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If used as explained

If used as explained above, the paragraphs generated by \lipsum will be separated by the macro \par, or, more precisely, every paragraph will be terminated by \par. Sometimes, this may cause some unintended effects. Therefore the package provides the option nopar that causes \lipsum to omit the terminating \par. For this purpose, the package should be included via \usepackage[nopar]{lipsum} \lipsum* \ChangeLipsumPar Furthermore, a starred version of \lipsum, \lipsum*, exists that, with respect to the terminating \par, does the opposite of \lipsum: If no option is provided, it omits the insertion of \par after each paragraph (and inserts \relax instead), if the option nopar is provided, it typesets the paragraphs separated by \par. Note that \lipsum* calls the macro \ChangeLipsumPar inside a group and subsequently calls the internal macro \@lipsum that generates the output. \ChangeLipsumPar alternates the internal macro \lips@par between \relax and \par. \lips@par is called at the end of each paragraph and therefore \ChangeLipsumPar provides a switch to alter the output of this package within a single document when it is required to avoid additional groups. Advanced macros \lipsumexp While I never expected this package, which was intended to provide some filling text while testing page layouts or similar things, to provide advanced macros, I am happy that lipsum is used so frequently. However, as you can imagine from the sparse updates of the package, I’m not spending a lot of time with TEX development any more, hence the following macros have not been testet exhaustively and are somewhat experimental. Thus, the code of these macros is documented (although sparsely, see below). It turned out that some people need access to the expanded content of the \lipsum macro, that is, the mere text. The easiest way for this would be simply to use one of the internal macros that store the text like \lipsum@i or similar. Anyway, egreg posted a solution on stackexchange.com 1 , the macro \unpacklipsum, that made (slightly altered) its way into the package now (in v1.3). The general idea is the following: First, a macro is called that stores the expanded content of the \lipsum command in a second macro. In contrast to the posting from egreg, the name of this second macro is fixed in lipsum, it is \lipsumexp. Therefore, everytime you need access to the expanded content 1 https://tex.stackexchange.com/questions/26806/expanding-edef-a-lipsum-command 2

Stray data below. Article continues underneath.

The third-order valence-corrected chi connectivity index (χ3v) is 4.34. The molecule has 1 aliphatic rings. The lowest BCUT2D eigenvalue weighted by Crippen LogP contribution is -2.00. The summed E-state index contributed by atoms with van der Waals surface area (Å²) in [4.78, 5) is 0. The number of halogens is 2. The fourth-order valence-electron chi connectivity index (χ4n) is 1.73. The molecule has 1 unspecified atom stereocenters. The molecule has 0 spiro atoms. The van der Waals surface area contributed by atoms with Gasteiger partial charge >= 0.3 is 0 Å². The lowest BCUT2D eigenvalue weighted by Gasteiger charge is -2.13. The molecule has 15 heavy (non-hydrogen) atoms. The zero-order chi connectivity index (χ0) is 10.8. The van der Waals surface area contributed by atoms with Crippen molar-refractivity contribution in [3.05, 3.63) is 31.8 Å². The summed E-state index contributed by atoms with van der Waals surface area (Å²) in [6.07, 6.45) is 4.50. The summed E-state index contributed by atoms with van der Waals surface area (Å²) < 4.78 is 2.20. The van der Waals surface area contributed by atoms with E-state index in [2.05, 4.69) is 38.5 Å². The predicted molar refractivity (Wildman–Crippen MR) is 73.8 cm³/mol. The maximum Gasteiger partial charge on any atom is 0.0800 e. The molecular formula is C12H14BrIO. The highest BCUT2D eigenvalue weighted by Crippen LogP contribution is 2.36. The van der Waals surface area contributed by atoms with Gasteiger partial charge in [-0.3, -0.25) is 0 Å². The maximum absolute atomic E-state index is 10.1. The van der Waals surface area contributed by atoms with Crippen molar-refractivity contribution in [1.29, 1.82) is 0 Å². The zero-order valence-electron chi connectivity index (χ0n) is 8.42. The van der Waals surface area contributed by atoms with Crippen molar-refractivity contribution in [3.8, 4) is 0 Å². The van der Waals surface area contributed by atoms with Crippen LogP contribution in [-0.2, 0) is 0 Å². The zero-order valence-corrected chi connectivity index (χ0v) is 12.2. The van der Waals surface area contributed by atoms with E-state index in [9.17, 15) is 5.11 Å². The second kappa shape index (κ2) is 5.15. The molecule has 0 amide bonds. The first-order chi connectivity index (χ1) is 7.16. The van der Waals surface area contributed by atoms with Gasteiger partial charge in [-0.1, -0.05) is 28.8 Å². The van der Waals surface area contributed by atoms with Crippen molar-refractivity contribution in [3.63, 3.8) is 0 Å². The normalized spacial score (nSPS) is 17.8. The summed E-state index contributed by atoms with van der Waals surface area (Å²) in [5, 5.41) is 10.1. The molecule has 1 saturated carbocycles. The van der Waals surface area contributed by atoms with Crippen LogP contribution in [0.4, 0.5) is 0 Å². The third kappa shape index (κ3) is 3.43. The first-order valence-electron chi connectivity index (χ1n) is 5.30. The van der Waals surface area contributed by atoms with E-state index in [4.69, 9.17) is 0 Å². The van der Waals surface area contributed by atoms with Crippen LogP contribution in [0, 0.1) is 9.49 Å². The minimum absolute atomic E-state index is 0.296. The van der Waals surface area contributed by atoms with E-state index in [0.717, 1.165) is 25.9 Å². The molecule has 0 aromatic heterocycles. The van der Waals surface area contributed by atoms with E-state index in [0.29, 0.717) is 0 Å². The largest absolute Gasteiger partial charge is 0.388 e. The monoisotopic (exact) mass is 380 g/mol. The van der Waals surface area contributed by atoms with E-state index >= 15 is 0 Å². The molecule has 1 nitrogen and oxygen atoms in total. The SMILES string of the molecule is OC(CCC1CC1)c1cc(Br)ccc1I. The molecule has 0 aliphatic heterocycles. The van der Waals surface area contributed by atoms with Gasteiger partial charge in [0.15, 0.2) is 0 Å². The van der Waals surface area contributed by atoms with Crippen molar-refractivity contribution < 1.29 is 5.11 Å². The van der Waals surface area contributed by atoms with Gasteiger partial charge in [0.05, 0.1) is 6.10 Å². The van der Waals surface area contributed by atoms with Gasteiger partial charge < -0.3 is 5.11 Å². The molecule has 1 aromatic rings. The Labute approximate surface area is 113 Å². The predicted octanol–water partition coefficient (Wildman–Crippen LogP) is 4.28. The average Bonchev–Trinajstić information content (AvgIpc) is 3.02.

\unpacklipsum \unpacklipsum* \UnpackLipsum \UnpackLipsum* of \lipsum, use \lipsumexp. To control the content of \lipsumexp, lipsum provides four macros which all take one optional argument. This argument provides the paragraphs which should be included in \lipsumexp and should have the same form as the optional argument of \lipsum. If the optional argument is omitted, the paragraphs provided by \setlipsumdefault are used. The macro \unpacklipsum stores the content of the paragraphs specified by its optional argument and stores them in the macro \lipsumexp. Depending on whether lipsum was loaded with or without the option nopar, the paragraphs are separated by either \par or \relax (as long as \lips@par was not changed). The starred version \unpacklipsum* is the corresponding counterpart, as \lipsum* is for \lipsum. While most users who need the expanded content of \lipsum want to get rid of the terminating \pars, there might be some situations where the separating \relax is annoying, too. The macro \UnpackLipsum terminates the paragraphs of Lorem ipsum by a space (independent from the package option nopar), hence the content of \lipsumexp consists only of characters. The fourth macro, \UnpackLipsum*, separates the paragraphs of Lorem ipsum by the (unexpanded) macro \lips@par. This allows controlling the content of the separating macro when \lipsumexp is expanded. However, note that redefining \lips@par changes the behaviour of all \lipsum macros in the remaining document, hence keep the redefinition local. Thanks All paragraphs are taken with permission from http://lipsum.com/. Thanks to James Wilson for his work. Furthermore, stackexchange.com user egreg has to be mentioned here for his/her improvements of lipsum on stackexchange which eventually made their way into version 1.3 of lipsum.sty. 3

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